Low PTH May Increase the Risk of Cardiovascular Disease in Hemodialysis Patients
Cardiovascular Disease (CVD) is the leading cause of death in patients on maintenance hemodialysis, and the risk of death from cardiovascular events is 10 times higher than that of the general population. In addition to traditional cardiovascular risk factors, Chronic Kidney Disease - minerals and bone metabolic disorders (CKD-MBD) with high levels of phosphorus, calcium, and secondary hyperparathyroidism (SHPT) are associated with cardiovascular calcification, cardiovascular events, and death.
Previous studies have confirmed that low PTH level is related to all-cause mortality in Dialysis patients. Most dialysis patients have low PTH level, and cardiovascular calcification often occurs in dialysis patients with low PTH level. The 2009 KDIGO guidelines recommended that PTH be maintained at least twice the normal upper limit.
Recently, professor Merle from the United States published the research results of the effect of low PTH on cardiovascular mortality and all-cause mortality as well as the influencing factors of low PTH level in patients with hemodialysis in the journal Kidney International.
The researchers conducted a prospective, multicenter observational study, which included a total of 3,030 patients tested for iPTH in October 2010. At the 12th month, 1983 patients with total parathyroid hormone (iPTH) were observed and detected, whose average age is 67.9 ± 15.4 years old. From the 12th month to 24th month, 250 patients (12.6%) died, of which 105 cases (42%) died of CV and 145 cases (58%) died from non-CV causes.
Through Cox regression analysis, there was no independent correlation between the low iPTH level at enrollment or the 12th month and all-cause mortality from the 12th month to the 24th month. However, low iPTH at enrollment and at the 12th month did not increase the risk of cardiovascular death. On the contrary, patients with normal or high iPTH at enrollment and low iPTH at the 12th month increased the risk of cardiovascular death by 2 times. Patients with low iPTH at enrollment or 12th month were not found to be associated with increased non-cardiovascular mortality, while low iPTH at enrollment and low iPTH at 12th month were associated with non-cardiovascular mortality at 24 months of follow-up at enrollment.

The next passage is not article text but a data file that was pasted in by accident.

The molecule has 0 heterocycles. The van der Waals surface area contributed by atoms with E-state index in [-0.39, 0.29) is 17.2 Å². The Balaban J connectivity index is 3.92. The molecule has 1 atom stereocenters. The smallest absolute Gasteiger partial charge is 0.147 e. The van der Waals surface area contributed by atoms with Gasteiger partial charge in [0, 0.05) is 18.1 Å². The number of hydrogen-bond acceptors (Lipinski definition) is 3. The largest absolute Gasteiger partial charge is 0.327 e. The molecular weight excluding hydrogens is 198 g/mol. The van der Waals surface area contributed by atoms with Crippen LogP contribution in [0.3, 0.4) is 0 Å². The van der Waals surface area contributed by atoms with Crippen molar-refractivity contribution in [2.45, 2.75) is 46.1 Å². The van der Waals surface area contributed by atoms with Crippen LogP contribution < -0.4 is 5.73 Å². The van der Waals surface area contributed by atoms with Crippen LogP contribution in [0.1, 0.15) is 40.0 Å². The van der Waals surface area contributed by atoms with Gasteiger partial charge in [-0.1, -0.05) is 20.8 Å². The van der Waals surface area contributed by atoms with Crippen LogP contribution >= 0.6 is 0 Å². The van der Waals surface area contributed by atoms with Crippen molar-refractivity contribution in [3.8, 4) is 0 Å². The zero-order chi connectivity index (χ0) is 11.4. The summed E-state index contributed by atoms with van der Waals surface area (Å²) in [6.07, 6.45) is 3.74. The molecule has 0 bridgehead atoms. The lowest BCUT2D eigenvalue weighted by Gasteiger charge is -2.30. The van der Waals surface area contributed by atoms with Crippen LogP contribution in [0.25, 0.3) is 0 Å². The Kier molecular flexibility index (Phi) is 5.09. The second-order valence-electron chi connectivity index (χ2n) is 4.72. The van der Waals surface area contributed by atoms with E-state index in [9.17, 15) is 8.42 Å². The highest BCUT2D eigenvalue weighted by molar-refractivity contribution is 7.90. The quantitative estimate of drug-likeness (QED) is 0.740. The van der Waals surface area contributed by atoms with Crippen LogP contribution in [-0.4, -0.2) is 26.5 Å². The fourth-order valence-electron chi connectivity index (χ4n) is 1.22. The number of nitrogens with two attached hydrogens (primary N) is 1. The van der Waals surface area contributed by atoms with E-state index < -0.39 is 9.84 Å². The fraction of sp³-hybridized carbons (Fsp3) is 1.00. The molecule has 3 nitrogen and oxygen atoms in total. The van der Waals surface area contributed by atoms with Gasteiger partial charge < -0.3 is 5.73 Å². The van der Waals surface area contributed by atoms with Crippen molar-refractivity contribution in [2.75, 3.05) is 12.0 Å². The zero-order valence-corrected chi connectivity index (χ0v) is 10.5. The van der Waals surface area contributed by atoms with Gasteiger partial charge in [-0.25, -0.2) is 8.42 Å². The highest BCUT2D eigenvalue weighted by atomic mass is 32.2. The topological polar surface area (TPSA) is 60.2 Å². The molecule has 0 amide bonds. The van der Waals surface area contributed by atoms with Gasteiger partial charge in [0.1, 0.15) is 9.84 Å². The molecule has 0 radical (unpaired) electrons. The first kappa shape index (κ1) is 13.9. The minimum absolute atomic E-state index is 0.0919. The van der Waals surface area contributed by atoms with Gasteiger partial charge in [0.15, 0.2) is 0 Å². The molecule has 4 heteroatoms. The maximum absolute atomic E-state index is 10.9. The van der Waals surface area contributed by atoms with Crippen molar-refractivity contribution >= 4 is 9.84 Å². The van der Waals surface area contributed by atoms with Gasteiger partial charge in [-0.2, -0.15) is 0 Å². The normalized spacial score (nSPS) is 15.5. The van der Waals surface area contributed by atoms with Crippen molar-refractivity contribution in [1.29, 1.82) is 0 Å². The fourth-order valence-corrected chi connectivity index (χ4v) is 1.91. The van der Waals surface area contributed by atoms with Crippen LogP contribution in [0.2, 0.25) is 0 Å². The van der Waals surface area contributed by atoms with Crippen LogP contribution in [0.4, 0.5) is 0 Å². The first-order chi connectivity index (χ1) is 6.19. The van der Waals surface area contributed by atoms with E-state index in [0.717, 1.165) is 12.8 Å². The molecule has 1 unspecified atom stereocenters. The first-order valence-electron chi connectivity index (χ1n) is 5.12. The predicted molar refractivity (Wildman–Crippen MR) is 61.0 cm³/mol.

Predictors of PTH changes: low levels of plasma albumin increased the risk of PTH transition from high or normal levels to low levels, high-calcium dialysate greater than 1.75 mmol/L, high-dose inactive vitamin D, and calcium-phosphate binders also increase the transition risk, while non-calcium-phosphate binders reduce the risk of PTH reduction.
The predictors of cardiovascular mortality in patients with high or normal PTH levels transiting to low PTH were age, CPR>10 mg/L, high calcium (>1.75 mmol/L) dialysate and cardiovascular mortality, while no association was found between high calcium dialysate and cardiovascular mortality in patients with sustained low PTH levels.
The shortcomings of this study
1. In this study, iPTH was suggested to be controlled according to the KDIGO guidelines, so the enrolled population may have better control of secondary hyperparathyroidism (SHPT) or even overtreatment.
2. Some clinical test data are imperfect, such as indicators of residual renal function and serum magnesium; Some of the treatment measures were poorly documented, such as inaccurate dosing changes and unknown dialysate composition.
3. This study only analyzed the relevant indicators of dialysis patients, but did not study the results of these studies at different stages of dialysis.
Summary on the results of this study
1. This study is consistent with previous studies that most patients on maintenance hemodialysis have low PTH status.
2. This study found that low PTH status was an independent risk factor for cardiovascular death.
3. Low PTH status caused by high calcium dialysis will increase the risk of cardiovascular death in dialysis patients, so high calcium dialysis fluid should be used carefully.
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